Tournament-Style Political Competition and Local Protectionism: Theory and Evidence from China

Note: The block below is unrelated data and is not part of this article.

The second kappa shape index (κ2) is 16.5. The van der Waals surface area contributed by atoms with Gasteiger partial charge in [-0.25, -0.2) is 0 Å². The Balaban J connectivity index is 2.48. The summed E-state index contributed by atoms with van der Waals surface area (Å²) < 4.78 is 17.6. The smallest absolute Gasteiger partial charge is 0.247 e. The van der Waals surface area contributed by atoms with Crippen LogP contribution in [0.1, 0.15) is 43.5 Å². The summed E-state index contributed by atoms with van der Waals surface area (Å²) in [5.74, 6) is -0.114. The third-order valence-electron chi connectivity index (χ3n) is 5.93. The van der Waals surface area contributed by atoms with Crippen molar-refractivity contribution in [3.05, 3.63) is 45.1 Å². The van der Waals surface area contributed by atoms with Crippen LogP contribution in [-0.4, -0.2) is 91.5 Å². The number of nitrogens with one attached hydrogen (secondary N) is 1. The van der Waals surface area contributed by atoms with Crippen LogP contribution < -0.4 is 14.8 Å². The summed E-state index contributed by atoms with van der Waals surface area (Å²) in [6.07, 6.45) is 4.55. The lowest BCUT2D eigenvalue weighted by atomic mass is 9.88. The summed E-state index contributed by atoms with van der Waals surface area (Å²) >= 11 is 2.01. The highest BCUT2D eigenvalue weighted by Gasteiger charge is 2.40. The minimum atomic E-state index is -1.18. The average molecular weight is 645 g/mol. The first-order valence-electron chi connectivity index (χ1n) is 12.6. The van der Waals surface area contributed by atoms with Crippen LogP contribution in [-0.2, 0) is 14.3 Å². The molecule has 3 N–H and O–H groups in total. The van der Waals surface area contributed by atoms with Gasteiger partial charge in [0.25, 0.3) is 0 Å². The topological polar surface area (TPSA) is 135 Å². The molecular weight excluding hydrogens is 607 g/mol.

We argue that inter-jurisdictional competition in a regionally decentralized authoritarian regime distorts local politicians’ incentives in resource allocation among firms from their own city and a competing city. We develop a tournament model of project selection that captures the driving forces of local protectionism. The model robustly predicts that the joint presence of regional spillover and the incentive for political competition leads to biased resource allocations against the competing regions. Combining several unique data sets, we test our model predictions in the context of government procurement allocation and firms’ equity investment across Chinese cities. We find that, first, when local politicians are in more intensive political competition, they allocate less government procurement contracts to firms in the competing city; second, local firms, especially local SOEs, internalize the local politicians’ career concerns and invest less in the competing cities. Our paper provides a political economy explanation for inefficient local protectionism in an autocracy incentivized by tournament-style political competition.